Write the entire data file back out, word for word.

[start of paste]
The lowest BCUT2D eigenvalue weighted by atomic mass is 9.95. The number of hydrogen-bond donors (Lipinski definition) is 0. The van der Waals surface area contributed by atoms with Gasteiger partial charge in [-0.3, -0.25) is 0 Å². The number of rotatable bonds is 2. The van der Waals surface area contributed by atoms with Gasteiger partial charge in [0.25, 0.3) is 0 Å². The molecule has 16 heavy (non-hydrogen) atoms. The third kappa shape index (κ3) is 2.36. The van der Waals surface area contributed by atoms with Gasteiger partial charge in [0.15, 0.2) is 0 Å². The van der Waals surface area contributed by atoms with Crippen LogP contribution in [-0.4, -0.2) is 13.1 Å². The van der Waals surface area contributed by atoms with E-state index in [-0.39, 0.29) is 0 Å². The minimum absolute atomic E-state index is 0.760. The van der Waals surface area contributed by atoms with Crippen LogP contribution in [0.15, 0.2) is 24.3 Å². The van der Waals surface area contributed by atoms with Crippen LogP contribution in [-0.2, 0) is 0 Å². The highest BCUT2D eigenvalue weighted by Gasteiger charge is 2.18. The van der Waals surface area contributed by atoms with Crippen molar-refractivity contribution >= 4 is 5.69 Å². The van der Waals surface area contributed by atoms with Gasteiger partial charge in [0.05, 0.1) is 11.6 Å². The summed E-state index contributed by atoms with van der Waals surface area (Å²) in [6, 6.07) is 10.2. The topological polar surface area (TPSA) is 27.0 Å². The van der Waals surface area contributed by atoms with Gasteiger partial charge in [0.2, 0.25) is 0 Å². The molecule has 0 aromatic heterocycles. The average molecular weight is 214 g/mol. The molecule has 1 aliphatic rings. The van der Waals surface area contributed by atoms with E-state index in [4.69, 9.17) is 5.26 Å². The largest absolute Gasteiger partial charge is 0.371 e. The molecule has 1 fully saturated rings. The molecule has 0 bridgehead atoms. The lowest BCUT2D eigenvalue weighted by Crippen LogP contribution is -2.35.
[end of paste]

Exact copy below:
The lowest BCUT2D eigenvalue weighted by atomic mass is 9.95. The number of hydrogen-bond donors (Lipinski definition) is 0. The van der Waals surface area contributed by atoms with Gasteiger partial charge in [-0.3, -0.25) is 0 Å². The number of rotatable bonds is 2. The van der Waals surface area contributed by atoms with Gasteiger partial charge in [0.25, 0.3) is 0 Å². The molecule has 16 heavy (non-hydrogen) atoms. The third kappa shape index (κ3) is 2.36. The van der Waals surface area contributed by atoms with Gasteiger partial charge in [0.15, 0.2) is 0 Å². The van der Waals surface area contributed by atoms with Crippen LogP contribution in [-0.4, -0.2) is 13.1 Å². The van der Waals surface area contributed by atoms with E-state index in [-0.39, 0.29) is 0 Å². The minimum absolute atomic E-state index is 0.760. The van der Waals surface area contributed by atoms with Crippen LogP contribution in [0.15, 0.2) is 24.3 Å². The van der Waals surface area contributed by atoms with Crippen LogP contribution in [-0.2, 0) is 0 Å². The highest BCUT2D eigenvalue weighted by Gasteiger charge is 2.18. The van der Waals surface area contributed by atoms with Crippen molar-refractivity contribution >= 4 is 5.69 Å². The van der Waals surface area contributed by atoms with Gasteiger partial charge in [0.05, 0.1) is 11.6 Å². The summed E-state index contributed by atoms with van der Waals surface area (Å²) in [6, 6.07) is 10.2. The topological polar surface area (TPSA) is 27.0 Å². The van der Waals surface area contributed by atoms with Gasteiger partial charge in [0.2, 0.25) is 0 Å². The molecule has 0 aromatic heterocycles. The average molecular weight is 214 g/mol. The molecule has 1 aliphatic rings. The van der Waals surface area contributed by atoms with E-state index in [4.69, 9.17) is 5.26 Å². The largest absolute Gasteiger partial charge is 0.371 e. The molecule has 1 fully saturated rings. The molecule has 0 bridgehead atoms. The lowest BCUT2D eigenvalue weighted by Crippen LogP contribution is -2.35.